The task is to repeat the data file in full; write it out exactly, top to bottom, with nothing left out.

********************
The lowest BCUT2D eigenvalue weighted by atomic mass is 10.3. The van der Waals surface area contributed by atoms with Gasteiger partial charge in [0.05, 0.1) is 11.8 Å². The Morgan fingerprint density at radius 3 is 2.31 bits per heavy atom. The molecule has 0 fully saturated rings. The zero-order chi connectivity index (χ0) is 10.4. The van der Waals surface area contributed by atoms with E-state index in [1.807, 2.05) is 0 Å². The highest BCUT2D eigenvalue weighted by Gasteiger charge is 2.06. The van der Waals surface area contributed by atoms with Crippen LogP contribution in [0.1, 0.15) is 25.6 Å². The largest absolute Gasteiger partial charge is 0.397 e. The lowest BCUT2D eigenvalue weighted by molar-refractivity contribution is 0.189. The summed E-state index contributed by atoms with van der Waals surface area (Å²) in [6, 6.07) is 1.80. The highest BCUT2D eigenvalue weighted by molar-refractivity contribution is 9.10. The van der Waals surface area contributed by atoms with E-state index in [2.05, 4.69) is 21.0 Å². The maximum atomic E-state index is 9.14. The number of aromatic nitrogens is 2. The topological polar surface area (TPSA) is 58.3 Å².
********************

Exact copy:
The lowest BCUT2D eigenvalue weighted by atomic mass is 10.3. The van der Waals surface area contributed by atoms with Gasteiger partial charge in [0.05, 0.1) is 11.8 Å². The Morgan fingerprint density at radius 3 is 2.31 bits per heavy atom. The molecule has 0 fully saturated rings. The zero-order chi connectivity index (χ0) is 10.4. The van der Waals surface area contributed by atoms with E-state index in [1.807, 2.05) is 0 Å². The highest BCUT2D eigenvalue weighted by Gasteiger charge is 2.06. The van der Waals surface area contributed by atoms with Crippen LogP contribution in [0.1, 0.15) is 25.6 Å². The largest absolute Gasteiger partial charge is 0.397 e. The lowest BCUT2D eigenvalue weighted by molar-refractivity contribution is 0.189. The summed E-state index contributed by atoms with van der Waals surface area (Å²) in [6, 6.07) is 1.80. The highest BCUT2D eigenvalue weighted by molar-refractivity contribution is 9.10. The van der Waals surface area contributed by atoms with E-state index in [2.05, 4.69) is 21.0 Å². The maximum atomic E-state index is 9.14. The number of aromatic nitrogens is 2. The topological polar surface area (TPSA) is 58.3 Å².